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Cyclopedia of Biblical, Theological and Ecclesiastical Literature
The following additional particulars concerning this once famous city are taken from Kittoy Pict. Bible, note on 1 Corinthians 1:1 : "This great and wealthy city was the metropolis of Achaia, and situated upon the isthmus of the same name, which joins the Peloponnesus to the continent. Its position was highly favorable for that commerce which ultimately rendered it one of the most luxurious cities of the world. For, having two ports, one of which was open to the eastern and the other to the western navigator, while its geographical situation placed it, as it were, in the centre of the civilized world, it became the point where the merchants from every quarter of the globe met and exchanged their treasures. It was also celebrated for the Isthmian Games, to which the apostle makes some striking and remarkably appropriate allusions in his Epistles to the Corinthians. Nor should it be unnoticed that in the centre of the city there stood a famous temple of Venus, in which a thousand priestesses of the goddess ministered to licentiousness, under the guise of religion. From such various causes Corinth had an influx of foreigners of all descriptions, who carried the productions and the vices of all nations into a city in which the merchant, the warrior, and the seaman could have them for money.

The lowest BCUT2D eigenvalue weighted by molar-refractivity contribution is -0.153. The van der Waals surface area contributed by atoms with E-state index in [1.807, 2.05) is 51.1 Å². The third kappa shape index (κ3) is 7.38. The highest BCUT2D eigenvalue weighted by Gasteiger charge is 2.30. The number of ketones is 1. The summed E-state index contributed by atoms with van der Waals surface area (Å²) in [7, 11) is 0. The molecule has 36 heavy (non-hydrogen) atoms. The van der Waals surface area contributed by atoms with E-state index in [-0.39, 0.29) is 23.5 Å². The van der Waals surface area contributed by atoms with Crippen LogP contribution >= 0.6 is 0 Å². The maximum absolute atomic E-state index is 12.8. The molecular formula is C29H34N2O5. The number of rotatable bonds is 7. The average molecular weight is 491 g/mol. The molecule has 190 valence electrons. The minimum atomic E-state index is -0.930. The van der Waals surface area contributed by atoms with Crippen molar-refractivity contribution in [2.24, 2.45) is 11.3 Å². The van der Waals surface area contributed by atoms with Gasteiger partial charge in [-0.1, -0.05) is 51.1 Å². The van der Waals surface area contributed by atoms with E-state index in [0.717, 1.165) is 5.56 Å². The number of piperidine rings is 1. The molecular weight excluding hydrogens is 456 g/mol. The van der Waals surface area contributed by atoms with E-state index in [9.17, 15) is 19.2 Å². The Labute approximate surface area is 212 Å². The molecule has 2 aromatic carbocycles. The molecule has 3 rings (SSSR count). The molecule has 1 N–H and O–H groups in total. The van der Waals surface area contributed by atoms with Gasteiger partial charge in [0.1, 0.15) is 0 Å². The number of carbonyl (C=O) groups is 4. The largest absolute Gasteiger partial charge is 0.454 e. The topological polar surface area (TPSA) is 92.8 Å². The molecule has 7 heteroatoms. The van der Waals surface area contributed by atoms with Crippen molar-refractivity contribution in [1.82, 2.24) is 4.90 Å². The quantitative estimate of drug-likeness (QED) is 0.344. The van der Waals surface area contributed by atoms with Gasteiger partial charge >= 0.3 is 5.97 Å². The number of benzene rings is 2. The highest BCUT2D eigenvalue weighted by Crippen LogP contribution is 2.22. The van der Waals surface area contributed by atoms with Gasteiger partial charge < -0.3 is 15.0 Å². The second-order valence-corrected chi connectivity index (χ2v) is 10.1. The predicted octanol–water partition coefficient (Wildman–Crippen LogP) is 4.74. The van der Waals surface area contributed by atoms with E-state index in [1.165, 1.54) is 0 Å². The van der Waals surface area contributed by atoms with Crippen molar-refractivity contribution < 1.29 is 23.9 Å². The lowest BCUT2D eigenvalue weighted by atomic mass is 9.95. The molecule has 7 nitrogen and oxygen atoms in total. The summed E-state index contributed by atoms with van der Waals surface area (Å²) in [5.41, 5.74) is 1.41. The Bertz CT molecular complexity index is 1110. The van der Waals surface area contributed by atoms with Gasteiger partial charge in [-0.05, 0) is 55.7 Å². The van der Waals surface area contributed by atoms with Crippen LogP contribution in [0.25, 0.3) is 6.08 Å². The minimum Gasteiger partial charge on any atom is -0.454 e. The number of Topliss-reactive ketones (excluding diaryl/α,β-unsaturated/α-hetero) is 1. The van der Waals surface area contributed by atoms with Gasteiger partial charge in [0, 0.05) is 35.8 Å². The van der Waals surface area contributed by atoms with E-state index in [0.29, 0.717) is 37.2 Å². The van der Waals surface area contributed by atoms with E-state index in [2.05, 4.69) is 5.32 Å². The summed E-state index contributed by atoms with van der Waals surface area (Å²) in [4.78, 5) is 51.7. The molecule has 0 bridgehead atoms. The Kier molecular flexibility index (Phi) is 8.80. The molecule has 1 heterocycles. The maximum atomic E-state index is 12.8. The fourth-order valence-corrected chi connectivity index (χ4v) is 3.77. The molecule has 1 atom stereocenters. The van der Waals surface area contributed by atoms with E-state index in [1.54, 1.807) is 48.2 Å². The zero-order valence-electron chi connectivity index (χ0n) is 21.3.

Devoted to traffic, and to the enjoyment of the wealth which that traffic secured, the Corinthian were exempt from the influence of that thirst for conquest and military glory by which their neighbors were, actuated; hence they were seldom engaged in any war except for the defence of their country, or in behalf of the liberties of Greece; yet this city furnished many brave and experienced commanders to other Grecia; states, among whom it was common to prefer a Corinthian general to one of their own state. As might be, expected, Corinth was not remarkably distinguished for philosophy or science; but its wealth attracted to it the arts, which assisted to enrich and aggrandize it, till it became one of the very finest cities in all Greece. The Corinthian order of architecture took its name from tharich and flowery style which prevailed in its sumptuous edifices, its temples, palaces, theatres, and porticoes. [Yet it is noteworthy that no specimen of this style of architecture has been found there.]
"Corinth still exists as an inhabited town, under the same name Korinthos. It is a long, straggling place, which is well-paved, and can boast of a few tolerably good buildings, with a castle of some strength, which under the Turkish rule was kept in a good state of defence. There are still considerable ruins, to attest the ancient consequence of the city, and the taste and elegance of its public buildings. The extensive view from the summit of the high mountain which commands the town, and which was a the Acropolis (Acro-Corinth) of the ancient city, is pronounced by travellers to be one of the finest in the world." (See cut on opposite page.)
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McClintock, John. Strong, James. Entry for 'Corinth (2)'. Cyclopedia of Biblical, Theological and Ecclesiastical Literature. https://www.studylight.org/encyclopedias/eng/tce/c/corinth-2.html. Harper & Brothers. New York. 1870.